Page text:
i The StreetEasy Price Indices track changes in resale prices of condo, co-op, and townhouse units. Each index uses a repeat-sales method of comparing the sales prices of the same properties since January 1995 in Manhattan and January 2007 in Brooklyn and Queens. Given this methodology, each index accurately captures the change in home prices by controlling for the varying composition of homes sold in a given month. Levels of the StreetEasy Price Indices reflect average values of homes on the market. Data on the sale of homes is sourced from the New York City Department of Finance. Full methodology here.
ii The StreetEasy Market Reports are a monthly overview of the Manhattan, Brooklyn and Queens sales and rental markets. Every three months, a quarterly analysis is published. The report data is aggregated from public recorded sales and listings data from real estate brokerages that provide comprehensive coverage of Manhattan, Brooklyn and Queens, with more than a decade of history for most metrics. The reports are compiled by the StreetEasy Research team. For more information, visit StreetEasy tracks data for all five boroughs within New York City, but currently only produces reports for Manhattan, Brooklyn and Queens.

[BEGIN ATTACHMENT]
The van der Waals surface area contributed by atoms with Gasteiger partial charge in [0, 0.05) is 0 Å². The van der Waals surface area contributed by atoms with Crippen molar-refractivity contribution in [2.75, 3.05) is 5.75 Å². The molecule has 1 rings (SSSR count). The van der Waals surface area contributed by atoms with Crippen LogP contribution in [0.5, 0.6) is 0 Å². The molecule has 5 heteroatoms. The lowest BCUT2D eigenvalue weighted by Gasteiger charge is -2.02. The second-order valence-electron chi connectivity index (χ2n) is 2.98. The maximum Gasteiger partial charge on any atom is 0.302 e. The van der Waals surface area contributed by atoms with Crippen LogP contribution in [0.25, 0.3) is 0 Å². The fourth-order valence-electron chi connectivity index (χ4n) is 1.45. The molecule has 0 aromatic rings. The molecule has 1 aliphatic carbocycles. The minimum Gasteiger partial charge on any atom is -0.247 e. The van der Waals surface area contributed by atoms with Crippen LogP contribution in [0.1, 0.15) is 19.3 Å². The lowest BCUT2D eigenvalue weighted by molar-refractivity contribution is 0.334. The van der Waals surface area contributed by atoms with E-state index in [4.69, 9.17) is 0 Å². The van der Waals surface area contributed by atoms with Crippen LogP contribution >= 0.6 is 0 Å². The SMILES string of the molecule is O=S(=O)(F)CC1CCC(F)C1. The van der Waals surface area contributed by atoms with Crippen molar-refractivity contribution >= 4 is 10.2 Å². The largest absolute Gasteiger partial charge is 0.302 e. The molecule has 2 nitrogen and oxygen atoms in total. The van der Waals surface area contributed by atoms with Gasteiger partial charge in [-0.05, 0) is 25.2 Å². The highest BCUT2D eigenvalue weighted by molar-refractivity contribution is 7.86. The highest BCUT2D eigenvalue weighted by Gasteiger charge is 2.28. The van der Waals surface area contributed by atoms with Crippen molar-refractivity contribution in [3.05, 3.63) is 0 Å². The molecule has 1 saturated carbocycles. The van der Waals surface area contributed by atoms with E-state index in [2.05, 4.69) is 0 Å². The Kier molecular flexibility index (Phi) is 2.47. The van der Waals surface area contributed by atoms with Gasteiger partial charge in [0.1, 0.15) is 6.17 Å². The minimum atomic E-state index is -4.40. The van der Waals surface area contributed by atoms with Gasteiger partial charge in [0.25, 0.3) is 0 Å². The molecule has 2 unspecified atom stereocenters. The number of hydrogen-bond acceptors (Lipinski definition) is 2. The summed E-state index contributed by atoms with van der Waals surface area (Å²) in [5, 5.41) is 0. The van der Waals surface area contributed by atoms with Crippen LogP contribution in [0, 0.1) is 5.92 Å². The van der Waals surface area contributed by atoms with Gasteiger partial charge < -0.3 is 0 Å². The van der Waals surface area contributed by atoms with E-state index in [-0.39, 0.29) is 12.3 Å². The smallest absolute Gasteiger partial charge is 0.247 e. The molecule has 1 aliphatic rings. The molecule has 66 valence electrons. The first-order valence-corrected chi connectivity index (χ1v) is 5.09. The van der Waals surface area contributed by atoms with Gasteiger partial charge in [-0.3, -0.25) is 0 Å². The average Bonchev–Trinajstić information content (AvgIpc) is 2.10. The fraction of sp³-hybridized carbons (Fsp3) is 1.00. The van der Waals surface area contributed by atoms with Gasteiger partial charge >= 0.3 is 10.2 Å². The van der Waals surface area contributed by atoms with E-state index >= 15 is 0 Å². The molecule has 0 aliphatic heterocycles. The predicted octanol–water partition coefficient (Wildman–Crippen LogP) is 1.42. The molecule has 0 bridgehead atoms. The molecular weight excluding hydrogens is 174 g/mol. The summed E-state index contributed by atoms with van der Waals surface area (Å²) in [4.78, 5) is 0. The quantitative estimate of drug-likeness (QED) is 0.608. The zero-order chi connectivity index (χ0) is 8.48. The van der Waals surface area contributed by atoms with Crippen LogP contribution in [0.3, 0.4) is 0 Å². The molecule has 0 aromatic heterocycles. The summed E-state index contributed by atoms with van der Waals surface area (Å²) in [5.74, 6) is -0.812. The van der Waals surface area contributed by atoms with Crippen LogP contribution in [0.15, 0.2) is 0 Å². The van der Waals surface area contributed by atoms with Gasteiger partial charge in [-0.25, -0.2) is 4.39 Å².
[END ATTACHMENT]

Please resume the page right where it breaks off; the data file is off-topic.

iii The StreetEasy Rent Indices are monthly indices that track changes in rent for all housing types and are currently available from January 2007 in Manhattan, January 2010 in Brooklyn, and January 2012 in Queens. Each index uses a repeat-sales method similar that used to calculate the StreetEasy Price Indices. The repeat method evaluates rental price growth based on homes in a given geography that have listed for rent more than once. More details on methodology here.
iv The Northwest Brooklyn submarket includes Downtown Brooklyn, Fort Greene, Brooklyn Heights, Boerum Hill, Dumbo, Red Hook, Gowanus, Carroll Gardens, Cobble Hill, Columbia St. Waterfront District and Clinton Hill.
v The East Brooklyn submarket includes Bed-Stuy, Bushwick, East New York, Crown Heights and Brownsville.

SOURCE StreetEasy

For further information: Emily McDonald, StreetEasy,